China, which doubled meat consumption in the past two decades, may boost international soybean purchases 33 percent to 66.9 million metric tons by 2014, a 16.6 million-ton increase that is more than Iowa, the largest U.S. grower, produced last year, government data show. U.S. farmers are cutting back on planting, meaning prices will rise 21 percent to $16.80 a bushel by Dec. 31, a Bloomberg survey of 20 analysts shows.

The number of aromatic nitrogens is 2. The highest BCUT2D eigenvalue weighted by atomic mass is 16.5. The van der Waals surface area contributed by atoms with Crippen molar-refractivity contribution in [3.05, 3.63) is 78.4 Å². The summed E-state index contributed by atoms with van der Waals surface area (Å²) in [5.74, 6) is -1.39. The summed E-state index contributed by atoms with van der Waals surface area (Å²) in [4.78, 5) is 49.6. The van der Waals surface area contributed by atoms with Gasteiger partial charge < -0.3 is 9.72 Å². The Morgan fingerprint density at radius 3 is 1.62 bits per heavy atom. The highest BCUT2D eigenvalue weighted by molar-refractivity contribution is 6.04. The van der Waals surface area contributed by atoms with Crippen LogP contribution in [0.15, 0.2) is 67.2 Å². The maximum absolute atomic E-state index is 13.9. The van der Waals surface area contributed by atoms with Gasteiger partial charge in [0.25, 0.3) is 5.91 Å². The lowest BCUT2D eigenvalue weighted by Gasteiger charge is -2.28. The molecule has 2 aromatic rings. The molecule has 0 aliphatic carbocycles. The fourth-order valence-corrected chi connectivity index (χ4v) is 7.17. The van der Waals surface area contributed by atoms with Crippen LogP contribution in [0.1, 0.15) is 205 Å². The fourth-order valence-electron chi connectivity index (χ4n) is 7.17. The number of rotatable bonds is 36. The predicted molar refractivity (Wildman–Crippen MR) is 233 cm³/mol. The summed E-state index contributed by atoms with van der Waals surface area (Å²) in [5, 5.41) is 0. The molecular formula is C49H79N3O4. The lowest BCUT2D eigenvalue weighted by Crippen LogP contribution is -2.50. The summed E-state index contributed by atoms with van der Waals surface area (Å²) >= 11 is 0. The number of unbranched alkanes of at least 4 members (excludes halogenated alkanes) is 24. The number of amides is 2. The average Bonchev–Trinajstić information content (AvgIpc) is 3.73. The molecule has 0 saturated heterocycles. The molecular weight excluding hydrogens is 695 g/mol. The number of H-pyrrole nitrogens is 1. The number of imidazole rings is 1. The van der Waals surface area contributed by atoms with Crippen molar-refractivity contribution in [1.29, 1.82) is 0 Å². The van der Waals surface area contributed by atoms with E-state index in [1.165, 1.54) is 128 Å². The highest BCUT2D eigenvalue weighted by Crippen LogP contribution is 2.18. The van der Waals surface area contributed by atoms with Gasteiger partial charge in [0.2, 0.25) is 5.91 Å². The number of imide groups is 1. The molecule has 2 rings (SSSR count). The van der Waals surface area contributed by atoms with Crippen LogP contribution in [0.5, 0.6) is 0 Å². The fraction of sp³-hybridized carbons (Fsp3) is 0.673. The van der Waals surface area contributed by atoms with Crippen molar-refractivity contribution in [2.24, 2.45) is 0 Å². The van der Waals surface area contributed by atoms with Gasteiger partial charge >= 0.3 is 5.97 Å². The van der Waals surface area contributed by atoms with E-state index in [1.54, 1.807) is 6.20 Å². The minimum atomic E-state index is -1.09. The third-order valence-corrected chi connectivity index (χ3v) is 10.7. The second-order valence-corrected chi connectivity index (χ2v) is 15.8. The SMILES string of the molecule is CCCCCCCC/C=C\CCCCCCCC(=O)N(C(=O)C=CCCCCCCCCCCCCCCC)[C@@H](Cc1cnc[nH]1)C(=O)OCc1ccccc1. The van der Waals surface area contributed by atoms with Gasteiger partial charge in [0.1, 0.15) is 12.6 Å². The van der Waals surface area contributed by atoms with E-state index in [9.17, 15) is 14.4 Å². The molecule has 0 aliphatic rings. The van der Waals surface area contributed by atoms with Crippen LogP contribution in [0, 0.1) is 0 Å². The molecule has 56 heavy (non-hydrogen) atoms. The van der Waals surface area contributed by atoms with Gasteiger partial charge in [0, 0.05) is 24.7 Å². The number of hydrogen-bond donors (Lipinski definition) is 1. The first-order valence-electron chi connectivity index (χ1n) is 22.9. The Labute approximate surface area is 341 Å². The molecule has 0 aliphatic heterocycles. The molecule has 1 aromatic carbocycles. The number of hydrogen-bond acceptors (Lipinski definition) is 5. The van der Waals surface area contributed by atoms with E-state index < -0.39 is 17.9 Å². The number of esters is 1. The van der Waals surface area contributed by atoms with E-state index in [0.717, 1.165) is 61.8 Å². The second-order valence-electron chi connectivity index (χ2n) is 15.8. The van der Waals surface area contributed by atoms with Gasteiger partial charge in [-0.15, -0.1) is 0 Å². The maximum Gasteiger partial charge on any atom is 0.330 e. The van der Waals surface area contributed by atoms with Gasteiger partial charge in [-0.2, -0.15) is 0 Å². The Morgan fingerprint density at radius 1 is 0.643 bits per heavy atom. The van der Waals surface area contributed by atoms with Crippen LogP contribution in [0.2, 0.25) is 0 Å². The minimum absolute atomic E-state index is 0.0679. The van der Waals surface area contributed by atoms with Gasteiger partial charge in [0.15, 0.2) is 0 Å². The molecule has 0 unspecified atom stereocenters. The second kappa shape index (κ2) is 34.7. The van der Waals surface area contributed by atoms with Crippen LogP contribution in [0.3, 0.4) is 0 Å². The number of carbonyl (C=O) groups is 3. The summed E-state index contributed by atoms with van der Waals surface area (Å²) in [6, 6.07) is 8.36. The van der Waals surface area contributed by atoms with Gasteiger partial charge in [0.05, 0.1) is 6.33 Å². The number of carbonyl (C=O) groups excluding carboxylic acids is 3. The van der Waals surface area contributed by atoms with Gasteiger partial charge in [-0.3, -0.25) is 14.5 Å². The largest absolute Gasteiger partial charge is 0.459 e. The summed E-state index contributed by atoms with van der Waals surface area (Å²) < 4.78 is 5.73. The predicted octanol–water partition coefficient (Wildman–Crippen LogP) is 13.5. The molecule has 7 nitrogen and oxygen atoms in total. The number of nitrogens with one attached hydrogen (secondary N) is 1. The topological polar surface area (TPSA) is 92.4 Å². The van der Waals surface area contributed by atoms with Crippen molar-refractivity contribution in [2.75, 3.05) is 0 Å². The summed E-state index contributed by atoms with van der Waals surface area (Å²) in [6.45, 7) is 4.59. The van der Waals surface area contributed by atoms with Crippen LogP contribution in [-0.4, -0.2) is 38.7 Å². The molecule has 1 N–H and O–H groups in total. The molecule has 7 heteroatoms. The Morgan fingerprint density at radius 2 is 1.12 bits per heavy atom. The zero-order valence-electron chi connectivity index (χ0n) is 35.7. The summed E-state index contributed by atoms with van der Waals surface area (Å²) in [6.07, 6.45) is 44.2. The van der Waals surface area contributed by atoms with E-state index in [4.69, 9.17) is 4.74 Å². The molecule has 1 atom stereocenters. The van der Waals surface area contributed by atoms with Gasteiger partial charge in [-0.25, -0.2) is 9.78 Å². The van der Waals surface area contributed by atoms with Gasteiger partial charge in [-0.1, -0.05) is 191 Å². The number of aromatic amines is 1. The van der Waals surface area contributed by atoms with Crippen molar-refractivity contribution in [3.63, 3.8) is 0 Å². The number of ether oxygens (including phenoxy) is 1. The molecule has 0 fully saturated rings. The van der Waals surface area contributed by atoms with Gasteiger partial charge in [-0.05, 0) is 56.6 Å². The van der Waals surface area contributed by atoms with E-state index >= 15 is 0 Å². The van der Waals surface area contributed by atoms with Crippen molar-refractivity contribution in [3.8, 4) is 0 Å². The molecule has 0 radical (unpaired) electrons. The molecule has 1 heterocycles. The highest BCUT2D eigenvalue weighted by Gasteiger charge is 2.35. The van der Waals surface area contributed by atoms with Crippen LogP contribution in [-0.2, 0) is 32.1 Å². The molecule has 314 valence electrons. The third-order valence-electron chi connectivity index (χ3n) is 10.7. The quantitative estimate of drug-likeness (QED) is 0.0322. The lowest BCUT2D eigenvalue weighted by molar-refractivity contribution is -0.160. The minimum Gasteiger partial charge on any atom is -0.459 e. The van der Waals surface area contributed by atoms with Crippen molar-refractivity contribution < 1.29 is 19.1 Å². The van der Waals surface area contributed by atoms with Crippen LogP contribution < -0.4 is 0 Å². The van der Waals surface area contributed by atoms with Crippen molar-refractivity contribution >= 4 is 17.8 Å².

Almost half the world’s pork comes from China, which has 689 million pigs and will be responsible for all of this year’s increase in global supply, the U.S. Department of Agriculture estimates. That’s adding to China’s dependence on raw-material imports from Brazil to Australia to the U.S., making it vulnerable to inflation that Premier Wen Jiabao has pledged to combat without derailing economic growth.
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